A reliable, noninvasive indicator of pancreatic allograft rejection is urgently needed. In this study, serum (S), plasma (P), and urine (U) levels of pancreas-specific protein (P-PASP, U-PASP), neopterin (S-NEOP, U-NEOP), amylase (U-AMYL), and amyloid A (SAA) were measured daily in ten type I diabetic patients following simultaneous pancreas and kidney transplantation (SPK). Rejection episodes occurred in three isolated pancreas, nine isolated kidney, and five simultaneous pancreas and kidney transplants. In the case of the eight pancreas rejections, SAA was the rejection marker with the highest diagnostic accuracy (94%). Using P-PASP and U-PASP, an accuracy of 81% and 79%, respectively, was achieved. During viral infections, U-NEOP levels increased to a maximum level of 1904 μmol/mol creatinine, whereas during bacterial infections, SAA levels increased to a maximum value of 43 mg/dl. SAA, measured for the first time in SPK, appears to be a valuable rejection parameter. In combination with U-NEOP and U-AMYL, a differential diagnosis between rejection, bacterial infection, and viral infection was possible. Neither U-PASP nor P-PASP monitoring led to a significant improvement in the results.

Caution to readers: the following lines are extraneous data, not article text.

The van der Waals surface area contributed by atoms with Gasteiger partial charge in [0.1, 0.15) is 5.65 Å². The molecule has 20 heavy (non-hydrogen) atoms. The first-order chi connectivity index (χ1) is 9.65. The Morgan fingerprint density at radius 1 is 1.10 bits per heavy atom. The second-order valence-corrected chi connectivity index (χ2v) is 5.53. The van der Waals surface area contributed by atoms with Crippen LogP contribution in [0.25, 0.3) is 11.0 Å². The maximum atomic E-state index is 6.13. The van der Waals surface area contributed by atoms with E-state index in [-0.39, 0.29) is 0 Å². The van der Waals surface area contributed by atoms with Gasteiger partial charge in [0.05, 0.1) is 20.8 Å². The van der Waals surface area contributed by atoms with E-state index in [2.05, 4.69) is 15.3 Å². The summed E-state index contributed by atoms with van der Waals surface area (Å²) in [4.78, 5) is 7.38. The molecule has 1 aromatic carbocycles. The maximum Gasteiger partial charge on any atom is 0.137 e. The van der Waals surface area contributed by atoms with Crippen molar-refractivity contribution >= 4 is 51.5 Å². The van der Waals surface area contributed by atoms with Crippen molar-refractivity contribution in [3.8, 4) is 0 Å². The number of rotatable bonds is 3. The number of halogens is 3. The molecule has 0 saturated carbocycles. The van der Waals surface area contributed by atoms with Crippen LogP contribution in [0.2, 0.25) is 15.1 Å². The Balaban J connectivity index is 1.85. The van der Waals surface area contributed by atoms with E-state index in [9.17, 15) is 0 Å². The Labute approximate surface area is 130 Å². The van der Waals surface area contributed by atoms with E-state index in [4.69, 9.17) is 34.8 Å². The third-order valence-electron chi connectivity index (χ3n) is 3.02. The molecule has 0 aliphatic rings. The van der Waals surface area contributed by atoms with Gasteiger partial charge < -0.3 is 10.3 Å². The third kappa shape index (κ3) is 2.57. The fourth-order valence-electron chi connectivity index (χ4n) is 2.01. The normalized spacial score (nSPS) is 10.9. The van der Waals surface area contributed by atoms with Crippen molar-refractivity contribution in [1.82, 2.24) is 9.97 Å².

- Neopterin, pancreas transplantation
- Pancreas transplantation, rejection parameters
- Pancreas-specific protein, pancreas transplantation
- Rejection, pancreas transplantation
- Serum amyloid A, pancreas transplantation
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